Omagh Car Bombing Summary

  • Last updated on November 10, 2022

Angered by the Good Friday Agreement and subsequent talks aimed at ending the campaign of military confrontation in Northern Ireland, members of Óglaigh na hÉireann, or the “Real” IRA, a dissident, breakaway faction of the Provisional Irish Republican Army, detonated a car bomb in Omagh, Northern Ireland. The explosion killed twenty-nine—plus unborn twins—and injured more than two hundred people. The incident represented the greatest loss of life in a single incident in the history of Ireland’s “troubles.”

Summary of Event

From the time that Gerry Adams was elected to the British parliament in 1981 as a representative of Sinn Féin, the political wing of the Provisional Irish Republican Army Provisional Irish Republican Army (PIRA), there had been growing sentiment within this traditionally militant organization to work toward a diplomatic solution to the turmoil raging in Northern Ireland that began in 1969. The “troubles” in Northern Ireland were perpetuated by hard-liners on both sides of the argument who refused to adhere to previous agreements, compromises, or cease-fires. On one hand, Irish Republican Nationalists would be satisfied with nothing short of British withdrawal and the assimilation of Northern Ireland into the Republic of Ireland. On the other hand, the Unionists, who were primarily Protestants, insisted on maintaining Northern Ireland’s political tie to the United Kingdom. Terrorist acts Omagh car bombing Óglaigh na hÉireann Northern Ireland;Omagh car bombing [kw]Omagh Car Bombing (Aug. 15, 1998) [kw]Car Bombing, Omagh (Aug. 15, 1998) [kw]Bombing, Omagh Car (Aug. 15, 1998) Terrorist acts Omagh car bombing Óglaigh na hÉireann Northern Ireland;Omagh car bombing [g]Europe;Aug. 15, 1998: Omagh Car Bombing[10120] [g]Ireland, Northern;Aug. 15, 1998: Omagh Car Bombing[10120] [c]Terrorism, atrocities, and war crimes;Aug. 15, 1998: Omagh Car Bombing[10120] Adams, Gerry McKevitt, Michael Hoey, Sean Murphy, Colm Ahern, Bertie Blair, Tony Clinton, Bill [p]Clinton, Bill;Good Friday Agreement Mitchell, George Trimble, David

However, by 1997, it had become apparent that the peace process spearheaded by Adams and moderate Unionist leader David Trimble was gaining momentum. Because of the peace process, some minority factions within the Irish Republican movement denounced Adams’s cease-fire initiatives, and formed alternate organizations. One of the most visibly uncompromising of these groups was Óglaigh na hÉireann—eventually dubbed the “Real” IRA (RIRA)—which initially operated under the direction of Michael McKevitt, with a membership of approximately two hundred.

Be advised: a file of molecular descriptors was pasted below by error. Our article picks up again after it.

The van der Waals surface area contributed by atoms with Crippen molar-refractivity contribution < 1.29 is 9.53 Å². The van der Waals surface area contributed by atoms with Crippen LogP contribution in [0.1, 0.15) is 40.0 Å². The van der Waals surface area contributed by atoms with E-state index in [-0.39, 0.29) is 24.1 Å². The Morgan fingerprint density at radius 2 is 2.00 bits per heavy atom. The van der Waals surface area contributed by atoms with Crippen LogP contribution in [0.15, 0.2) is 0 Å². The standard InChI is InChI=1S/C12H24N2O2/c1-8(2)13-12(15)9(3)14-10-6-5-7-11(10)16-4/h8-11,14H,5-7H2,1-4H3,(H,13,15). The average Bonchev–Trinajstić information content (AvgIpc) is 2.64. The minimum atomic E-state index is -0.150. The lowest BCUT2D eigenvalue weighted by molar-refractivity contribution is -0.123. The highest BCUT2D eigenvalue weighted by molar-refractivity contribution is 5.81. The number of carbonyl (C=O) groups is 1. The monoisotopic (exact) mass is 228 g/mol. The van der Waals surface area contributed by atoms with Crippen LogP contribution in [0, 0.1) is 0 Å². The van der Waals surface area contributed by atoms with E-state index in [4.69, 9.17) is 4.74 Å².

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U.S. president Bill Clinton appointed George Mitchell, a former senator from Maine, as special envoy to Northern Ireland to expedite the negotiation process. Mitchell’s proposals were subsequently supported by Clinton, Adams, Trimble, British prime minister Tony Blair, and Irish prime minister Bertie Ahern. The proposals were essentially incorporated into the Good Friday Agreement Good Friday Agreement (1998) —officially known as the Belfast Agreement—of April 10, 1998. The split between the PIRA and the RIRA widened. The PIRA took Sinn Féin’s lead and accepted a continued cease-fire, while the RIRA denounced the initiative and launched at least four paramilitary operations between June 24 and August 1, 1998.

On August 15, 1998, a red Vauxhall Cavalier automobile, stolen in the Republic of Ireland and loaded with a 300-pound explosive charge, was parked on Market Street, just off the Omagh Market Square, in Omagh’s major shopping district. The charge went off at 3:10 p.m., hurling shrapnel-like debris several hundred feet and immediately killing twenty individuals. More died of injuries in the hours, days, and weeks that followed, pushing the total fatalities to twenty-nine. This total did not include the undelivered twins of Avril Monaghan. Among those caught in the explosion were a party of schoolchildren on an outing from Buncrana, County Donegal—including Spanish exchange students and their teacher. The teacher, Rocio Abad Ramos, and four of the children perished in the blast. A burst water main and an automobile crash that killed one motorist hampered rescue efforts. Approximately 220 maimed victims were treated and survived, however.